Ten Decades of Oscars: NO COUNTRY FOR OLD MEN (2007)

Welcome back to Ten Decades of Oscars! Today it’s the 2000s, one of my favourite decades. CRASH (2005) is the only black eye in an otherwise distinguished lineup of winners. Even when my personal pick of a given year didn’t win, I was happy with the outcome. Films like THE DEPARTED (2006) and GLADIATOR (2000)? **chef’s kiss** I’ve already written several personal essays on THE LORD OF THE RINGS—the seminal, defining film experience for my generation—and so RETURN OF THE KING’s (2003) sweep still warms the blackest parts of my heart when I think about it. Even though I preferred THE AVIATOR (2004), I’ve always had a soft spot for MILLION DOLLAR BABY (2004). Ditto for the much maligned A BEAUTIFUL MIND (2001), which has always been viewed as the film that conservative voters went with instead of the outlandish MOULIN ROUGE! (2001). It’s good! Russell Crowe used to do movies and he was good in them! Come on, people! And even though it hasn’t aged as gracefully as its counterparts, it’s difficult to overstate the crowdpleasing phenomenon that was SLUMDOG MILLIONAIRE (2008). I felt the infection back then—I think I played Jai Ho until my speakers blew.

This was also an era of major cultural shifts. The Academy went from “nominations are enough” where BROKEBACK MOUNTAIN (2005) is concerned to awarding films like MILK (2008) several awards. There was a massive push for THE DARK KNIGHT (2008) to be included in its year’s Best Picture lineup, and while that big campaign probably helped finalize Heath Ledger posthumous (and very deserving) Oscar, it also helped push the Academy into opening the nominees back up to ten films.

Oh, and then there’s 2007. Gather ‘round, children, and let me tell you the tale of 2007: a cinematic diamond in the rough. A year as bonkers as 1999 and unlike anything since. Now we have the MCU and, uh, other Disney properties, but 2007 was before math formulas dominated the big studios and they still backed risky projects. 2007 saw an explosion of indie and studio releases: THERE WILL BE BLOOD, JUNO, SWEENEY TODD, RATATOUILLE, SUPERBAD, GONE BABY GONE, ZODIAC, ATONEMENT, KNOCKED UP just to name a few. THE SIMPSONS got their own movie (we don’t talk about that). Spider-Man donned the black symbiote suit (we don’t talk about that). We saw a HARRY POTTER flick, a PIRATES OF THE CARIBBEAN flick, an OCEAN’S flick! DIE HARD got rebooted (we don’t talk about that). TRANSFORMERS started. Hidden gems like EASTERN PROMISES, GRINDHOUSE, 3:10 TO YUMA, INTO THE WILD, MICHAEL CLAYTON, WALK HARD, CHARLIE WILSON’S WAR, and SHOOT ‘EM UP. And, the most deserving film of the bunch to win Best Picture, NO COUNTRY FOR OLD MEN.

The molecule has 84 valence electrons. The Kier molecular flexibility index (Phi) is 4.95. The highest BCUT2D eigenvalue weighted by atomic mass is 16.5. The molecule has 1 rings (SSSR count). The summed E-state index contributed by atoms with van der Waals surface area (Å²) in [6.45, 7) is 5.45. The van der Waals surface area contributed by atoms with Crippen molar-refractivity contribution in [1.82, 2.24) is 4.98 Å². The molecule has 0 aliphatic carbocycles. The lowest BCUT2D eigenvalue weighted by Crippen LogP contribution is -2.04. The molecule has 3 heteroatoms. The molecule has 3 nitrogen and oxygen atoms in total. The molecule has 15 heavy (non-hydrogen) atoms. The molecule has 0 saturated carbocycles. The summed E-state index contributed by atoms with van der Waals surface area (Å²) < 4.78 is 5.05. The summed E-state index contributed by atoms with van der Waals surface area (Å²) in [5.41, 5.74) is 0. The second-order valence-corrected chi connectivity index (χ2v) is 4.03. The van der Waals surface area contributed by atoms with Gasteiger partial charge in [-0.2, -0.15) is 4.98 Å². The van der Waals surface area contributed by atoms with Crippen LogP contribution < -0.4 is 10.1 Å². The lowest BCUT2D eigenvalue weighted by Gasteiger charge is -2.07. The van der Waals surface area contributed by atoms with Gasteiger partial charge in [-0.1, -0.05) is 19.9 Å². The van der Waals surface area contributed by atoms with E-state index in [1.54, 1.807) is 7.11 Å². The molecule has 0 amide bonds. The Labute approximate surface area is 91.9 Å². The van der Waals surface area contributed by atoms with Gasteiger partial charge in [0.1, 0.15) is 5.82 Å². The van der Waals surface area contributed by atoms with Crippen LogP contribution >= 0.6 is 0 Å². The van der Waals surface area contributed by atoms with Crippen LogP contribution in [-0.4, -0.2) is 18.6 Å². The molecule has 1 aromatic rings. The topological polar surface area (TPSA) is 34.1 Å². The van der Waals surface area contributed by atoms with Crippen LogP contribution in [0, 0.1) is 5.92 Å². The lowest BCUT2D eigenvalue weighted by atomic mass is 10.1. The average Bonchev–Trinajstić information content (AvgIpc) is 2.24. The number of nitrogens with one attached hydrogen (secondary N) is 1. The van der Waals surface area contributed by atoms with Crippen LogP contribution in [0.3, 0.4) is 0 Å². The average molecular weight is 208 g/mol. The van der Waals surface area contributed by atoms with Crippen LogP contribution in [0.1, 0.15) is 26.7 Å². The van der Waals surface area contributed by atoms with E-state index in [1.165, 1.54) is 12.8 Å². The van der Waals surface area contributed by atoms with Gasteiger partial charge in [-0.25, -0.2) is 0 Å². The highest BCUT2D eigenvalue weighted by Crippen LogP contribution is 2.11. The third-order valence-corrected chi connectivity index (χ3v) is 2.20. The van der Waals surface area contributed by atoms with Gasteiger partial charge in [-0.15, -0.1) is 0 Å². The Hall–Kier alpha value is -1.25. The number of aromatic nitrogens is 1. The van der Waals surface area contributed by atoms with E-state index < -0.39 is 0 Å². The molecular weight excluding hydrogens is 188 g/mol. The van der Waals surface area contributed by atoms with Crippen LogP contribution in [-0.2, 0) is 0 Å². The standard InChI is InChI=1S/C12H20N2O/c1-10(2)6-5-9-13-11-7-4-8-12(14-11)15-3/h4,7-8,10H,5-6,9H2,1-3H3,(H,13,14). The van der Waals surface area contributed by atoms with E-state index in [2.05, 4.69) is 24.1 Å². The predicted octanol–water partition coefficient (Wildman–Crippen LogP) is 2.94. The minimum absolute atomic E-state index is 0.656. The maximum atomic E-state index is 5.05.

I’ve shown NO COUNTRY FOR OLD MEN to several people now. I think they’ve all hated it. At the very least, they were polite enough to go, “Huh, I dunno about that one.” It seems like an even bigger underdog now than when it first raced the Coen brothers to their first major sweep. From the outset, with pictures of sunburnt terrain and Tommy Lee Jones narrating, the film walks in an ethereal fashion. It is not interested in moralizing, but it is interested in testing your morals. It’s a clever, gorgeous, deeply engrossing tale of paradigms that has done nothing but impress me on every single watch—and there have been many. It should be essential for film schools—the way it treats the audience intelligently and provides information almost always through visuals. There are scenes like when Anton Chigurh (played by Javier Bardem like a chef savouring the best steak he’ll ever eat) removes his shoes to walk barefoot outside the motel so nobody can hear him approach. We’re never told why he’s doing what he’s doing, but that’s part of what makes him so effectively sinister: he’s inscrutable yet dangerously competent.

But even on a less critical level, NO COUNTRY FOR OLD MEN is a tautly weaved thriller composed by two filmmakers at the top of their game. The tension and pacing is palpable with every viewing. The ambiguity of some scenes is offset by the fraught stress of the more straightforward ones. It’s a film that wants to test you, maybe even test itself, and offer both thrills and thoughts. That’s a pretty banal simplification, I grant you, but I can’t beg you enough to watch this film. Watch it twice. I’m quite sparing with my lovesick vocabulary, but NO COUNTRY FOR OLD MEN is a masterpiece—straight up, a masterpiece.

Next week is the Oscars and our final Best Picture winner for this feature. If you’ve been following along despite the erratic scheduling (I bought a damn house in the middle of this, damn it!!), then I love you. Join me on Sunday.

NO COUNTRY FOR OLD MEN is available on Blu-Ray, streaming on Netflix and Crave, and for digital purchase on Apple TV, Google Play, and Microsoft.

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